Solar Household Energy: Solar cooking for economic development and environmental relief


Half of the world’s population relies on wood fires to cook.

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Field Tests of the HotPotTM, a New Solar Cooker, in West Africa
by Melanie Szulczewski, Ph.D.

According to the World Bank, 94% of the African rural population and 73% of the urban population use fuelwood as their primary energy source. Unfortunately, supplies of fuelwood are diminishing throughout the world. As the cost and collection time for fuelwood increases, people are looking for alternative energy sources.

In many sunny parts of the world, solar cooking is a viable option. The HotPot is a newly developed solar cooker, which was adapted by the Florida Solar Energy Center and by Energy Laboratories, Inc. from designs of a panel oven by Dr. Roger Bernard and Solar Cookers International. This durable, affordable, and portable solar cooker is easier to use, store, and maintain than many other solar cookers. This study will show that the level of the HotPot performance makes it an ideal solar cooker for citizens worldwide.

The following tests were conducted on the HotPot in the field in several West African countries, including Burkina Faso, The Gambia, and Senegal:

  1. The Stagnation Test
    This test determines the maximum temperature reached by an empty solar cooker. Measurements of the temperature inside the HotPot, the ambient temperature, and solar insolation are recorded every 10 minutes until a maximum temperature is attained.
  2. The Water Heating Test
    This test evaluates the thermal performance of the solar cooker in heating water to 90°C (194°F). This is the temperature where a slow boil can be observed. One liter of water was placed in the HotPot and brought to a boil. Measurements of the water temperature, the temperature inside the HotPot, the ambient temperature, and solar insolation are recorded every 10 minutes until a rolling boil is attained.
  3. The Cooking Test
    This test determines the amount of time needed to cook a certain quantity of food. Measurements of the food temperature, the temperature inside the HotPot, the ambient temperature, and solar insolation are recorded every 10 minutes until the food is completely cooked.

These are standard methods used to evaluate solar cooker performance and have been used by numerous studies (e.g., see Patel and Philip, 2000; Suharta et al., 2001; Negi and Purohit, 2005). The results of these tests demonstrate the utility of a solar cooker.

During the stagnation test, the HotPot reached a maximum temperature of 146°C (295°F). This temperature was attained in 50 minutes with initial ambient temperatures ranging from 29 to 35°C (85 to 95°F).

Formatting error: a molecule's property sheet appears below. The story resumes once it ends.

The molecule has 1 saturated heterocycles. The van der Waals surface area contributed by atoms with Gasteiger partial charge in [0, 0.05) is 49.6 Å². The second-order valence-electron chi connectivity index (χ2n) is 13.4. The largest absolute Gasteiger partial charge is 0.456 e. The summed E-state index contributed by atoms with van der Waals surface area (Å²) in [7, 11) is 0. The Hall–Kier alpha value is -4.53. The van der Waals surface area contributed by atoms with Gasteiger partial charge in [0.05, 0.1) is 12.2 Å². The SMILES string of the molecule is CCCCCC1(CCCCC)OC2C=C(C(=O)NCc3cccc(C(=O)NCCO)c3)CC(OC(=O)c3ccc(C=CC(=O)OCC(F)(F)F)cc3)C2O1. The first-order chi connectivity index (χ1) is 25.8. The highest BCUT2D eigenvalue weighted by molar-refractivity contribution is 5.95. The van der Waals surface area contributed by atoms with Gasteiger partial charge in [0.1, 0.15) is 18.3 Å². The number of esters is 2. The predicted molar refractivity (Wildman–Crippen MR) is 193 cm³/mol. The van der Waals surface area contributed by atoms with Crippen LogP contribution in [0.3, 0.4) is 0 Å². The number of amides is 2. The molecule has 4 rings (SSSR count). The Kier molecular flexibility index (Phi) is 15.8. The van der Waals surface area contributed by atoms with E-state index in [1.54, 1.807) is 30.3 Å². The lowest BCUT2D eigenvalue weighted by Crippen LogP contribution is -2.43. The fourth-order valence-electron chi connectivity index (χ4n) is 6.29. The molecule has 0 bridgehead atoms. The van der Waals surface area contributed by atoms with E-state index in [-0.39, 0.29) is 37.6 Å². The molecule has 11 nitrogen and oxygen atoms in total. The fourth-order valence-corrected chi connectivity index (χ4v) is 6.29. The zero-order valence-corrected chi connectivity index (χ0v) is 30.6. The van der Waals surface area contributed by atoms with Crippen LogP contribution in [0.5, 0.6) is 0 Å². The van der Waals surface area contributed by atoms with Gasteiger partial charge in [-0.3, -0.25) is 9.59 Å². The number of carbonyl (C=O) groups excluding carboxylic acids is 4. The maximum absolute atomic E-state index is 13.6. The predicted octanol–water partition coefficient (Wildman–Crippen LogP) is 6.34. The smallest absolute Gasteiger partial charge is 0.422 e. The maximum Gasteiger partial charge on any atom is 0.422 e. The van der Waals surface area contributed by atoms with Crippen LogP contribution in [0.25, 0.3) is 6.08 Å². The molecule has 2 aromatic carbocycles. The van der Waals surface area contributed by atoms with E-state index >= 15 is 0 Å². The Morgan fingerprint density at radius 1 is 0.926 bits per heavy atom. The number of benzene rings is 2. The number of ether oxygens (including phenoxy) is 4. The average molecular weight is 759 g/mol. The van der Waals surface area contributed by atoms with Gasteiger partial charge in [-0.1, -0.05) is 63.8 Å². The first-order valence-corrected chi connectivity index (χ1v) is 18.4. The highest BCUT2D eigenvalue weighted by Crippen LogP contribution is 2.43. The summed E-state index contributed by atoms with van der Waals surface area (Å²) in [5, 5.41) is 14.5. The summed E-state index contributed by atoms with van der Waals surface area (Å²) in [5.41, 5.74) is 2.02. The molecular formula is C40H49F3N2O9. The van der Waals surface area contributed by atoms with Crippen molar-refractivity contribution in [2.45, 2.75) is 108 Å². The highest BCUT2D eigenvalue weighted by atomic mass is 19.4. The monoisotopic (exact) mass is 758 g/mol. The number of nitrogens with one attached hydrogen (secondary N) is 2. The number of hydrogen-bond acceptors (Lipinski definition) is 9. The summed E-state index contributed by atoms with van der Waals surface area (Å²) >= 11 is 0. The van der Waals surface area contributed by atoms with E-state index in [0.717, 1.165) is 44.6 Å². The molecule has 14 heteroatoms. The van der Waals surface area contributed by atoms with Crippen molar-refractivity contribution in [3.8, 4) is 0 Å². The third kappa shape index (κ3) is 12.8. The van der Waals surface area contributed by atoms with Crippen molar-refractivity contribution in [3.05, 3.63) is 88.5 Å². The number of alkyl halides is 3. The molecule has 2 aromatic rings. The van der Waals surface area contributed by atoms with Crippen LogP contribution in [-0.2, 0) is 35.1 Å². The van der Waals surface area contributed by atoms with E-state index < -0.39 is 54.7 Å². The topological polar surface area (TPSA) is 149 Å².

During the water heating tests, one liter of water reached 90°C (194°F) in 60 to 90 minutes, depending on environmental conditions. Figure 1 shows the results of one water heating test in The Gambia. The water temperature increased along with solar insolation to a roiling boil at a temperature of 94.5°C (202°F). The outside air temperature fluctuated between 30 and 34°C (87 and 93°F) during this 2-1/2 hour test.


Figure 1. HotPot water heating test in Serekunda, The Gambia

The cooking test is more subjective and dependent on variables such as what kind of food is used, how much water is added, and to what extent the cooker is filled. We cooked a medley of chopped vegetables in the HotPot. A cooking temperature of 82°C (180°F) was attained in 50 minutes. The vegetables were deemed cooked to taste within two hours.

These experimental results obtained from testing the HotPot in several West African countries show that this simple solar cooker can provide efficient cooking at high temperatures. Use of the HotPot helps users conserve traditional energy sources, save time cooking and collecting fuel, reduce their exposure to harmful smoke and particulate matter, as well as reduce the amount of carbon dioxide released to the environment. Further tests in these and other countries under a variety of environmental conditions will lend further proof to the suitability of the HotPot as an alternative to nonrenewable energy sources.

Melanie Szulczewski is an environmental scientist. To send her an email click here.

Acknowledgements

Numerous thanks are extended to Christine Danton for the invaluable fieldwork contributions to this study.

Works Cited

Negi, B.S. and I. Purohit. 2005. Experimental investigation of a box type solar cooker employing a non-tracking concentrator. Energy Conversion and Management. 46, 577.

Patel, N.V. and S.K. Philip. 2000. Performance evaluation of three solar concentrating cookers. Renewable Energy. 20, 347.

Suharta, H., A.M. Sayigh, K. Abdullah, and K. Mathew. 2001. The comparison of three types of Indonesian solar box cookers. Renewable Energy. 22, 379.


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